So I keep seeing this post floating around on Tumblr, where many fine folks seem to think that this is a fantastic and highly effective commentary on the way women in media are often criticized for their attire.
The gist of it is this: Karl Stefanovic, a male cohost of Australia's "Today," got tired of the way his female cohosts were often criticized for their attire and appearance rather than for the quality of their work. So he decided to create his own little social experiment— he wore the same suit every single day for a full year to if anyone noticed.
Well, of course, no one noticed. Here's what Stefanovic had to say about that:
No one has noticed; no one gives a shit. But women, they wear the wrong colour and they get pulled up. They say the wrong thing and there's thousands of tweets written about them. Women are judged much more harshly and keenly for what they do, what they say and what they wear… I've worn the same suit on air for a year - except for a couple of times because of circumstance - to make a point. I'm judged on my interviews, my appalling sense of humour - on how I do my job, basically. Whereas women are quite often judged on what they're wearing on how their hair is.
First and foremost, let's give credit where credit is due. Stefanovic noticed a real and actual problem in his industry and tried to make a statement about it. And, of course, he has a point. Women are criticized significantly more often than men are because of what they wear or how their hair looks. These are good and admirable things to notice and want to talk about, so good for him! A+ for effort, friend!
However, his experiment is inherently flawed. Yes, there is a problem in media where female presenters are criticized for their appearances. That said, this usually only happens when the ladies in question are having bad hair days, or have done something weird with their makeup, or for whatever reason look "off" or "different" from how they normally present. I don't think any of us are immune to days where we watch something and say to ourselves, "What on earth compelled her to go on television wearing that?" (If you're anything like me, you say almost identical things for gentlemen on TV—ask any of the poor dudes who watch sports with me about my opinions on halftime presenters for any major sport.)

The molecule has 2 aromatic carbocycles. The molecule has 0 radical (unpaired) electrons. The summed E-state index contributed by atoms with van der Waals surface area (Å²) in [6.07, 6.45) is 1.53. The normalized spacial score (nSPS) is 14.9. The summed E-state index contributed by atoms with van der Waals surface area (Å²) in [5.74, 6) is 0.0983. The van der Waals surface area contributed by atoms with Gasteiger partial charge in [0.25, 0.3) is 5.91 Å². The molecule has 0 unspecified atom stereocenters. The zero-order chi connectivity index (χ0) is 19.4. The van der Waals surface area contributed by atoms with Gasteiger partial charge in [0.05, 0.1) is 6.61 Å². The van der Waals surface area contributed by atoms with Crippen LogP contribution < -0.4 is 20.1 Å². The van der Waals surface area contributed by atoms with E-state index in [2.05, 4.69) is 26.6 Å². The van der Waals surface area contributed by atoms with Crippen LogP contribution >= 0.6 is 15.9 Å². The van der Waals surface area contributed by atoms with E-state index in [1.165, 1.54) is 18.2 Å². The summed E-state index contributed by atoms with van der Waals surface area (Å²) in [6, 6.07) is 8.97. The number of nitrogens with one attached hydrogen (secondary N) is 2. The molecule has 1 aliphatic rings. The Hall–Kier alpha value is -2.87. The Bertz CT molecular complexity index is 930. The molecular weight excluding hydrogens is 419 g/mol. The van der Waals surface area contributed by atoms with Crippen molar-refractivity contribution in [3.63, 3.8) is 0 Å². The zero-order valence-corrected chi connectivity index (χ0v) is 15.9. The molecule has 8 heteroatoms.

So now let's talk about why his experiment was flawed. I'm not going to claim that there isn't a sexist element here; there's almost always a sexist element if you look hard enough for one. But he failed on two basic fashion levels. First, he chose to wear a basic, "staple" suit every day. Second, he changed his accessories.
By wearing a standard navy blue suit every day, Stefanovic basically guaranteed that no one (male or female) would comment on his appearance. Staple pieces are called staples for a reason—they can be worn multiple times in multiple ways, and generally are so standard that they don't warrant positive or negative comment. You buy staple pieces specifically to be worn multiple times, and you change your accessories to create "new" outfits.
This is exactly what Stefanovic did! If you look up at the pictures above, you'll notice that each day he has a different (hopefully clean) shirt and tie on. In the pictures above, the shirt is white, but sometimes it's blue, so one can assume that he's worn different colored shirts throughout the course of the year. White shirts usually fall into that "neutral staple" category, so we're not going to talk about them—the only way they merit notice of any kind is if they're dirty, which, ew.
Since he's not wearing a pocket square (which is sad), all that's left is the tie. Because his suit is neutral, the eye is drawn instead to his tie. Because his tie is often patterned, the brain remembers it. Because the tie is what the brain remembers, and the tie is different each day, the brain remembers the ensemble as a whole as a "different" outfit each day.
Women do the same thing. I, at least, wore the same pair of jeans every day for two whole weeks (with a different oatmeal-colored sweater) before they became an unfortunate casualty of an unexpectedly early period.
All of this is to say that while I can admire Stefanovic's intentions, his effort falls flat. If he was really trying to see if he'd have his appearance criticized the way his female coworkers do, he should have worn a different wacky suit every day, or made some other noticeable change to his appearance on a regular enough basis that his viewers wouldn't have time to get used to seeing it.
As it stands, though? He's just another white dude in a generic suit—they all look the same to me anyway.
Note: I understand that women in media are criticized generally on their appearance instead of (or in the absence of) valid criticism about their performance at work. However, that's not what Stefanovic seemed to be trying to address, nor is it what he addressed in practice, so that's not what I'm addressing here. I do, however, have a really great rant about the criticism of women in male-dominated fields, so hmu up if you want to hear it.